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From the Editor

Author(s): Ugur DEMIRAY

Journal: The Turkish Online Journal of Distance Education
ISSN 1302-6488

Volume: 7;
Issue: 2;
Start page: 3;
Date: 2006;
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Keywords: Tojde | Turkey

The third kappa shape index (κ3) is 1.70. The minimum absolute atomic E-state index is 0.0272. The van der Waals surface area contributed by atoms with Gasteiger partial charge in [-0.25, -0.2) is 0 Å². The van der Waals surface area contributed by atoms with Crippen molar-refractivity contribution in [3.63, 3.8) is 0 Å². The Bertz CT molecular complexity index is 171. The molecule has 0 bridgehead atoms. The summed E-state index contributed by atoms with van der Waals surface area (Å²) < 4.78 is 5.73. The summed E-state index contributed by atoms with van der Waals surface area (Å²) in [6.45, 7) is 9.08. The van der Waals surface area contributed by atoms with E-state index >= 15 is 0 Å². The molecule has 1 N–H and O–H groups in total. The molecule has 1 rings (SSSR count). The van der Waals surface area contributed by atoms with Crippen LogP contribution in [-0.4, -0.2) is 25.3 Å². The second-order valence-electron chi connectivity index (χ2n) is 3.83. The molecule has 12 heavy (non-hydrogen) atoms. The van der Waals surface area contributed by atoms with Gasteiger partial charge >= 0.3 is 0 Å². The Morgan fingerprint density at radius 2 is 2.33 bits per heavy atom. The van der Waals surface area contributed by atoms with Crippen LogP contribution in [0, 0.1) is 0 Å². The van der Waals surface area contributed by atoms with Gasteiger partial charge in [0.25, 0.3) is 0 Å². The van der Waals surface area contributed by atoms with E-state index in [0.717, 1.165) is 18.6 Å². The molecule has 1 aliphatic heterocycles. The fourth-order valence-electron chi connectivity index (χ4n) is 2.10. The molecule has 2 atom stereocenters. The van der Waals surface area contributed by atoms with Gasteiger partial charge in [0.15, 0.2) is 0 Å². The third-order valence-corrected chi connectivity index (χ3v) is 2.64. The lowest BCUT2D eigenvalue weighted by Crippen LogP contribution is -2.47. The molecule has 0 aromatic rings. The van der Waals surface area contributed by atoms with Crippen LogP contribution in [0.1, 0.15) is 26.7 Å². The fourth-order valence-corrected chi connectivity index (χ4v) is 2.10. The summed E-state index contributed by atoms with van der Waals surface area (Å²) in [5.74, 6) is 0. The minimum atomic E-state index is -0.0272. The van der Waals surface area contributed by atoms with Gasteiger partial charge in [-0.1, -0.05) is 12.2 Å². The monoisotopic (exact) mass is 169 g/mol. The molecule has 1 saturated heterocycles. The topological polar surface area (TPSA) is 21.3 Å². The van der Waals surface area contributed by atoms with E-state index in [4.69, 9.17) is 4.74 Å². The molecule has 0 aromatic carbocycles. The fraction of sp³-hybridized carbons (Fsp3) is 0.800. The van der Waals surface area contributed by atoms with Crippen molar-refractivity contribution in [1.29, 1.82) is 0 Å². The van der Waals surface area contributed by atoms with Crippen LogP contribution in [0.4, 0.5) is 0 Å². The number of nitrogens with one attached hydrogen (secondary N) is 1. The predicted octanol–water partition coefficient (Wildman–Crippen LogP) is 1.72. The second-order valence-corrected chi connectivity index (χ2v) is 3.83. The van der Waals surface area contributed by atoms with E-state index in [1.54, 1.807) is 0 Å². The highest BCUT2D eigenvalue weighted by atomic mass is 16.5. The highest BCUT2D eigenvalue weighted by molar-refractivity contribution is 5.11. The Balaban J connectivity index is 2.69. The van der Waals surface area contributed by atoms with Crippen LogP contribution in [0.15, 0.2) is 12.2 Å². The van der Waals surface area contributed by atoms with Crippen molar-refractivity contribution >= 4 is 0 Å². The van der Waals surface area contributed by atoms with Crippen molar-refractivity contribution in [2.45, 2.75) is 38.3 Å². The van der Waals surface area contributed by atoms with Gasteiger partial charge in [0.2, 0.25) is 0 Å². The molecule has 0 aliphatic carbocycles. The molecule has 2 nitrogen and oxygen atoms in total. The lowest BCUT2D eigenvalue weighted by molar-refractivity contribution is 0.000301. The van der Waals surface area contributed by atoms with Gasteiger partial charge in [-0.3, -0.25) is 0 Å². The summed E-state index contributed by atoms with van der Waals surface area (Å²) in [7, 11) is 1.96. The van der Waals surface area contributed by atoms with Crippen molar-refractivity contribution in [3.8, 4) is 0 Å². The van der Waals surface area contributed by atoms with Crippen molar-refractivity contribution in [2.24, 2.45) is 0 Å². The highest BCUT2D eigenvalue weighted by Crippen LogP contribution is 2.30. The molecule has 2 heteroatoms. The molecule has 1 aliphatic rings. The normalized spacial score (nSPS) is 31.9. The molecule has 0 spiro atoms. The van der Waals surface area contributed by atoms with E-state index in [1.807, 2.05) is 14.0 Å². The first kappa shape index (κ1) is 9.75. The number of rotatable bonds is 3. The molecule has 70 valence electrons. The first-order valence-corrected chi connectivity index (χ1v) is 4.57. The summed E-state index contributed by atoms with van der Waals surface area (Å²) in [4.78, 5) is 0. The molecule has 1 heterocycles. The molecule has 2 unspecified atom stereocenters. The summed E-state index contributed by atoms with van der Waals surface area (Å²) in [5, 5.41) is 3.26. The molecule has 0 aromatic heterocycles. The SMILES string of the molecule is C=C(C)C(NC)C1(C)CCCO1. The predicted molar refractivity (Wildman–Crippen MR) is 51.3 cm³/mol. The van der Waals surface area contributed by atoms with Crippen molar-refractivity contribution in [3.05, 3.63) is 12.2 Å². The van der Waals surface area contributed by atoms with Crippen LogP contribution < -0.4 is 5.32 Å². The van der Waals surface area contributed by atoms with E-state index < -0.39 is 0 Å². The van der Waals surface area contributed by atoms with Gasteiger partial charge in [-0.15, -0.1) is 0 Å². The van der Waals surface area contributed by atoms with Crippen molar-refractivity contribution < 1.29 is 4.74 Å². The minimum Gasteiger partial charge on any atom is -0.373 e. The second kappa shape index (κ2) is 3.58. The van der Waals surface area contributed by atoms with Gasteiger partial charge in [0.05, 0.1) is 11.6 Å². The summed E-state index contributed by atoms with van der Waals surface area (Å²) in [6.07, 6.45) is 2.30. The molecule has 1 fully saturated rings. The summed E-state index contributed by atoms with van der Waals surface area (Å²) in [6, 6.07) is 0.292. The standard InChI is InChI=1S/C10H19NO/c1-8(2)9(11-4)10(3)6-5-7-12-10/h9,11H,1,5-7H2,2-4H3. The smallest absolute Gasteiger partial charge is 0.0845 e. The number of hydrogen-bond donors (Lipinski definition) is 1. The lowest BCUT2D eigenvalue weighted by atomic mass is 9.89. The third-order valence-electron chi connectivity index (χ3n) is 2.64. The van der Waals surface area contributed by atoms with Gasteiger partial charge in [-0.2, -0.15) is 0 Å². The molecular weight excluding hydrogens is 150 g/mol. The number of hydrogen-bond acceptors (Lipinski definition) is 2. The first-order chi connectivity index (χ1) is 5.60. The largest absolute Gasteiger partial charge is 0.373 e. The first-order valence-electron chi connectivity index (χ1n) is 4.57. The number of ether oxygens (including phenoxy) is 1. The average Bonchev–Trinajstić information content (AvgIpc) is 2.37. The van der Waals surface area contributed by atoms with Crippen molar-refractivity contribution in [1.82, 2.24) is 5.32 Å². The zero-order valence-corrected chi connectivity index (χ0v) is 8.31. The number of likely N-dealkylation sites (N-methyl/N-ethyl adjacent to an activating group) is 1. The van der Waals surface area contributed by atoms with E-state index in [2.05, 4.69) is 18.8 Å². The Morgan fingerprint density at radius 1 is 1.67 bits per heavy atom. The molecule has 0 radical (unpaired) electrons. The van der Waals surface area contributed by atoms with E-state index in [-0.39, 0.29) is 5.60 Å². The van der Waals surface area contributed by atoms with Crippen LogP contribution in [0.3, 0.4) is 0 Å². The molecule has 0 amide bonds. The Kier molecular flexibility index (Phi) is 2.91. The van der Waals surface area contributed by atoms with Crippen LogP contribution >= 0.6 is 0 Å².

Greetings Dear readers of TOJDE, I am pleased to inform you that in the 7th year of TOJDE is appeared on your screen now as Volume 7, Number: 1. Very much thanks to all of you once more that we met with you 22nd time, since January 2000. In this issue we published 15 articles like before issue, three book reviews, news and announcements for our readers. And also, we cancelled for the Call for Papers to the 4th Special Issue of The Turkish Online Journal of Distance Education (Volume: 7, Number: 2) which would be delivered in April 2006, instead of this issue, for the reason that have not enough quality papers for publishing on special theme. 36 authors from eight different countries are pleaced in this issue. These published articles are from Bangaldesh, Brasil, Canada, India, Malaysia, Nigeria, Turkey, UK and USA In this issue two articles are dealt with English Language Teacher Training (DELTT) Program application in Turkey, by Anadolu University. I gave a place to them as the fist and the last article. The first article of this issue is coming from The Anadolu University, which is written by Belgin AYDIN and T. Volkan YUZER. They are assistant professor at Anadolu’s Education and Open Education Faculty. Their article titled as “Building a Synchronous Virtual Classroom in a Distance English Language Teacher Training (DELTT) Program in Turkey”. Their paper reports a synchronous project, “the virtual classroom” prepared for the Distance English Language Teacher Training (DELTT) Program. The process of developing the synchronous project and the interface with its specific components were reported with examples and supported by theoretical background from the related literature. The evaluation of the project concludes that the virtual classroom facilitated increased authentic interaction and encouraged learners to become more autonomous. Second article is dealt with internet use adoption among academicians which is written as joint article by Norazah BTE MOHD SUKI and Norbayah BTE MOHD SUKI from Malaysia. In their study which entitled as “INTERNET USE ADOPTION AMONG ACADEMICIANS: Comparing Innovative Adopters and Other Adopter Types”, mentioned that how Internet use differs between academicians who are innovative adopters and other types of adopters. Data were collected from 301 respondents. Results provide new perspective on innovative adopters among Malaysian academicians; they have less experience than other adopters in shopping for products online, make fewer purchases online and pay small amount of money in shopping for products online than other adopters. Directions for future research are also discussed. And than third article is “How Istanbul HSBC Bank Operators Use Lotus Notes within Electronic Performance Support Systems” which is written by Assoc. Prof. Dr. Servet BAYRAM. He is from Computer Education & Instructional Technologies Department at Marmara University, TURKEY. His paper explores that use the Electronic Performance Support Systems (EPSS) efficiently is important in developing web-based applications. In this way, the aim of the study is proving the idea that Lotus Notes is a convenient tool for creating a powerful EPSS within the HSBC Bank example in Istanbul. For this reason, EPSS Domain Features Checklist is developed to assess the study group’s perceptions at the bank. The participants of the present study group consisted of 104 expert Lotus Notes (LN) users from the Bank Executive Management Center in Istanbul. It could be said that Lotus Notes is a helpful tool to show and to explain how EPSS activities are doing in what manner at the Istanbul HSBC Bank. The fourth article is from Texas State University, USA. It is dealt with student perceptions of classroom instruction which is titled “Comparison of student perceptions of classroom instruction: Traditional, hybrid, and distance education”, written by Mary Jo Garcia BIGGS. Her article reports the results of a project that examined student perceptions of the psychosocial learning environment in a distance education classroom. The study utilized a survey instrument, Distance Education Learning Environments Survey (DELES) that was distributed as a pre-test/post-test to three sections of the same course taught in three distinct formats: traditional classroom instruction, distance learning, and hybrid (partially on-line/partially face-to-face). The fifth article came from Brasil, written by Profa. Dra. Margarita V. GOMEZ. Her subject is entitled as “Contemporary Spheres for the Teaching Education: Freire's principles”. She focuses on Freire's cogitation on Information Technology (IT), resources for education have been known since the decade of the 50s. Within the internet context, the proposal implies a digital writing and reading ability that is based on communication and dialogue skills and, as fundamental strategies for reading the world, the real/virtual world, the knowledge of the daily speech, of writing and reading within a multi-diversification of digitally generated texts. She stated that long distance education through the internet from Freire's prospective is supported by the principles of popular education, that is: critical proximity to reality, radicalism (there is no neutral education), announcement, political organization, text-context relation, dialogical methodology without disowning the culture of silence that operates in the internet and this what it generates. I hope it is very interesting article to learn about Freire's principles for Tojde readers The sixth article which is jointly written by Prof. Murray TUROFF, Prof. Starr Roxanne HILTZ, Xiang YAO Information Systems Department, New Jersey Institute of Technology, Zheng LI from Pace University, Dr Yuanqiong WANG from Towson University and Dr. Hee-Kyung CHO from Fairleigh Dickinson University, USA. Their article is titled “Online Collaborative Learning Enhancement Through the Delphi Method”. Their paper pointed out an overview of these studies and then focuses on a recent case study in the fall of 2003 that demonstrated the ability of a computer mediated asynchronous Delphi process as a tool to scaffold collaborative idea generation and evaluation in both face to face and distance courses. The use in this case of comprehensive, broad, one level interaction menu, and context visibility to provide the submenu choices, are clearly two of the approaches that make an impact on reducing cognitive overhead so the participants may concentrate on the discussion and not the mechanics of the interface. The seventh article which is also joint study which is written by Dr. Bharat I. FOZDAR and Dr. Lalita S KUMAR, from School of Sciences, IGNOU, India. Their paper entitled as “Teaching Chemistry at Indira Gandhi National Open University”. In this paper authors are try to define intending to establish the credibility and authenticity of the B.Sc. (major) in chemistry programme by giving a brief comparative account of IGNOU and conventional university courses. It discusses the delivery aspects of this programme highlighting the existing delivery mechanism, analyses the weaknesses in the present system substantiated by a survey study and also suggests some new approaches to make chemistry courses more effective from learner’s learning point of view. The survey study has been helpful also in suggesting appropriate technologies for the effective delivery of Chemistry courses. The eight article arrived us again from USA. The article which is entitled " Running head: Online And Traditional Student Differences?" This title is discussed point of a study of motivational orientation, self-efficacy, and attitudes, differences between online and traditional students view. It is written by Dr. Tara STEVENS, Texas Tech University and Assistant Professor Carrie SWITZER from University of Illinois at Springfield-USA. The paper is aimed that to evaluate the differences in demographic characteristics, motivational orientation, self-efficacy, and attitudes about technology between students who enrolled in a course offered in the traditional setting and those enrolled in the same course online. The two groups, each comprised of 27 students, were administered self-report measures to evaluate their levels of technological self-efficacy, attitude toward technology, and motivational orientation. Participants also reported their age, number of online courses taken, and gender. Results indicated that the two groups did not differ in terms of their attitudes about and feelings of self-efficacy toward technology. Despite many similarities in motivational orientation, online students did report higher levels of interest, curiosity, and intrinsic motivation, suggesting that students in online courses may prefer autonomy in the course design. Further research is necessary to determine whether students seek out online courses because they possess motivation or if online courses create motivation. Next and he nineth article was sent to TOJDE by Rosman AHMAD, Rodger EDWARDS and Bland TOMKINSON from School of Mechanical Aerospace and Civil Engineering (MACE) University of Manchester, UNITED KINGDOM, Their paper is titled as “The Use Of WebCt In Distance Learning Course In University of Manchester”. They mention in their paper that the use of Internet was seen as an important issue in the development of an understanding of the complex process of instilling knowledge to post graduates students. Well-established universities are re-examining their missions and looking for different ways of providing lifelong education. There was a clear agreement between both staff views and students’ views regarding the effectiveness of using WebCT within the MACE projects as well as the other two WebCT programmes run in University of Manchester. The tenth article which is jointly written by Inci MORGIL from Hacettepe University, John H. PENN West Virginia University Department of Chemistry, USA; Nilgun SECKENand Ozge OZYALCIN OSKAY from Hacettepe University, Faculty of Education, Department of Chemistry Education, Ankara, TURKEY. Their subject is about “Introduction to Complexation and Masking Within a Computer-Enriched Module for Analytical Chemistry”. Their paper pointed out a web-based course was developed in order to improve pre-service teachers’ knowledge concerning complexation and masking in analytical chemistry. So, the effects of web-based learning modules on the achievement and learning levels of students were examined in this study on the subjects of complexation and masking. The result is that the application of computer-assisted learning modules in chemistry education was found to have a positive effect on the students’ achievement and learning levels. The eleventh article reached to TOJDE from a young researcher from USA which is written by Mehmet A. OCAK. He is PhD Candidate at the Department of Educational Theory and Practice, State University of New York, Albany. His paper title is “The Relationship Between Gender And Students’ Attitude And Experience Of Using A Mathematical Software Program (MATLAB)”. His paper concerns correlation study examined the relationship between gender and the students’ attitude and prior knowledge of using one of the mathematical software programs (MATLAB). He concluded that the results of the study indicate that there is positive correlation between students’ attitude toward the program and students’ prior knowledge of using the program. Thus, it is clear that students’ familiarity and experience on the use of MATLAB clearly affects students’ motivation. Teachers should use such programs according to students’ expertise on the program and develop new strategies that might catch interest, curiosity and enthusiasm. It seemed clear that effective use of such programs like MATLAB in mathematics classrooms would be expected from all students who have positive attitude and high experience on the program. Therefore, more research on gender, attitude, and experience in such programs is needed to understand how students work with mathematical software programs and use them as learning tool in the class environment. Next article is from Bangladesh Open University, BANGALDESH, which written by Md. Tofazzal ISLAM from School of Agriculture and Rural Development, Morshedur RAHMAN and K. M. Rezanur RAHMAN from School of Science and Technology, Bangladesh Open University, which is titled as Quality And Processes Of Bangladesh Open University Course Materials Development“. Their paper, attempt to describe the processes and quality of BOU course materials development taking into account the strengths and weaknesses as well as possible ways of improvement. It is mentioned in their article that as a new member of the mega-Universities, Bangladesh Open University (BOU) introduced with an example a course team approach for developing effective course materials for distance students. BOU teaching media includes such as printed course books, study guides, radio and television broadcasts, audiocassettes and occasional face-to-face tutorials. Each course team comprises specialist course writer(s), editor, trained style editor, graphic designer, illustrator, audio-visual producer and anonymous referees. An editorial board or preview committee is responsible for the final approval for publishing or broadcasting materials for learners. This approach has been proved to be effective, but appeared to be complicated and time-consuming. This report focuses on the quality and processes of BOU course materials development taking into account the strengths and weaknesses of the current approach. The thirteenth one about is “Economic Thought About Private Sector Education: Policy Implications for Management of Universities in Africa”, written by Joel B. BABALOLA from University of Ibadan, Ademola S. TAYO from Babcock University, A. OKERDIRAN from University of Ibadan, A. O. AYENI and S. O. ADEDEJI University of Ibadan, Nigeria and Centre for Comparative Education Research University of Nottingham, UK. According to them; this study provides relevant economic ideas that can assist Nigeria and other African countries in making innovative policies at privatizing university education. A review of the education market scene on the continent provides an imperfect market with adverse consequences occasioned by inadequate information and unbridled competition. Advocating a joint role for sharing the costs and benefits of university education between government and private sectors, the study suggests a four-policy option for adoption by Nigeria and other African countries. This paper demonstrates the positive managerial influence of a competitive and complementary system of private university. Nevertheless, to forestall market failure, this study rounds off by pointing out the reformatory, regulatory and redemptive roles of government in the management of private universities in Nigeria and other African countries. PDAs: Revolutionizing The Way We Learn and Teach” is the fourteenth article which written by Kimberly McDONOUGH and Zane L. BERGE. Their paper is outlining the current uses of PDA devices and m-learning in the higher education environment, including the technology behind PDA’s, benefits and limitations, applications for learning, instructional design methods, and the future of m-learning. PDAs (personal digital assistants) also commonly referred to as handheld devices or mini PCs. Computers are a common household necessity and children are being exposed to the digital world at a very young age. Video games and toys aggressively simulate real life images and scenarios. PDA’s are just one of the many technology devices being used to make connectivity, communication, organization and learning occur anytime, anywhere. Using PDA’s for learning is also referred to as m-learning, short for mobile or on the go learning. This paper will outline the current uses of PDA devices and m-learning in the higher education environment, including the technology behind PDA’s, benefits and limitations, applications for learning, instructional design methods, and the future of m-learning. And, fifteenth as the latest article which is mentioned by me above from Anadolu University, Eskisehir, Turkey on DELTT subject again which was titled as “A Novice Instructional Designer’s Principles for Internet Supported Learning: An Example from Testing and Evaluation Course”, written By Aysel BAHCE PhD. She is also, Vice Director of School of Foreign Languages Anadolu University. Developing Internet support materials and being an instructional designer is a real challenge for someone coming from face-to-face education culture. This definitely requires a new interpretation of teaching and a change in culture and expectation. However, both in face-to-face education and distance education the teachers’ responsibility is the same: guiding students’ learning. This responsibility, theoretical knowledge and classroom experience—knowing student nature and teaching the same course in face-to face education—played important roles in the development of educational scenarios. To help students to read-to-learn, reading models are used. By stating the objectives explicitly, students are guided to set their own agenda for learning. Different types of pre-reading activities aimed at tuning students in the reading so that they would not start reading with an empty mind. By the help of these activities either their background knowledge is activated or they are leaded to set expectations. The during reading tasks aimed at helping them to shift from “learning-to-read” to “reading-to-learn” by highlighting the important information in the texts and the text organization. Highlighting the important information is essential as students have a tendency to read and to try to understand every detail in the text. By the help of these activities, students learn the major points and minor points. So, in her paper, the principles that govern the development of the instructional strategies of Testing and Evaluation in English course of Distance English Language Teacher Training (DELTT) Program are presented. Firstly, the program and the course are described briefly. Then the major underlying principles are presented with reference to the related literature and examples from the course are provided. Three book reviews are published in this issue which entitled as “ON-LINE EDUCATION: An Emancipating Vision”, edited by Written by Margarita Victoria Gomez and, published by Cortez Editora, São Paulo, Brazil, in July 2004. Sthe second one is “Trends and Issues in Distance Education: International Perspectives”, edited by Yusra Laila Visser, Lya Visser, Michael Simonsın, & Ray Amirault, 2005, USA, Information Age Publishing. The last and third one is entitled “Teaching With Educational Technology in the 21st Century: The Case of The Asian-Pasific Region”, edited by Yukiko Inoue & Suzanne Belland and published by Information Science Publishing in 2006. The first book “ON-LINE EDUCATION: An Emancipating Vision” is reviewed by Ricardo Romo TORRES. He is from Manuel Moreno Castaneda, Maria del Sol Orozco Aguirre, Universidad de Guadalajara Virtual, MEXICO. Reviewer Dr. Torres indicates in his review that “"On-line Education" is a book that meets the challenge to present itself as an unfinished text. In addition to demanding an active participation of the reader, it requires a predisposition to complete it through an also inconclusive dialogue. Among its goals we can find the search for education networks that remain under constant reconstruction, maintaining the emancipative vision as an imperative for the reconfiguration, as a constituted tissue for the scaffolding of subjects who impress, imagine, think and have a will”. Second book, is “Trends and Issues in Distance Education: International Perspectives”. Edited by Yusra L. Visser, Lya Visser, Michael Simonsın, Ray Amirault, 2005, Information Age Publishing, USA. Reviewed by Dr. Erhan EROGLU, Anadolu University, Eskisehir, TURKEY. In this book, the terms of “distance education” has been discussed from different perspectives. The term “distance education” conjures up in many minds the image of modern, computer-enabled technology that has blossomed in only the last twenty years. Many of the lessons learned over the last century of distance education research and practice have been implemented in a wide variety of distance education programs worldwide, from higher education online learning programs in the United States to rural, radio-based instructional programs in developing countries. Distance education is truly international discipline. While it is true that the term “distance education” has a universal definiton, local distance ducation experiences are often quite idiosyncratic. This idiosyncratic nature emerges from the need to integrate distance education within the constraints, oppurtunities, and realities of spesific cultural and geographic contexts. From these local distance education experiences, educators are developing new understandings of the broader field of distance education, including the trends and issues present in the field. The third book is entitled “Teaching With Educational Technology in the 21st Century: The Case of The Asian-Pasific Region”, edited by Yukiko Inoue & Suzanne Belland and published by Information Science Publishing in 2006. Book is reviewed by Dr. Abdullah KUZU, Anadolu University, Eskisehir, TURKEY. The book describes the opportunities, challenges and strategies of the technology-enhanced learning in the regional base, namely Asia-Pacific. The main goal of the book is to examine educational technology, learning theories, human learning and cognition; to provide successful experiences in higher education and educational technology; to explain the technology integration into teaching in geographically remote regions such as Guam and Micronesia; to support faculty members in technology use and achieve the reluctance, and to discuss the future trends in educational technology. In the other sections are again in the same format as usual as TOJDE’s presenting style. News and some announcements are placed in this issue too. Dear readers, you can reach us online either directly at or by visiting Anadolu University homepage at from English version, clicking on Scientific Research button and than go to the Referred Journals. To receive further information and to send your recommendations and remarks, or to submit articles for consideration, please contact TOJDE Secretariat at the below address or e-mail us to Hope to stay in touch and to meet in our next Issue, in July 2006. Cordially, 31st March 2006 Prof. Dr. Ugur Demiray Editor-in-Chief Anadolu University Yunusemre Campus 26470-Eskisehir TURKEY Tel: +90 222 335 0581 ext. 2521 or Direct: +90 222 249 0576 GSM: +90 542 232 21 167 Fax: +90 222 320 4520 or +90 222 249 0576 Emails: or URL: URL: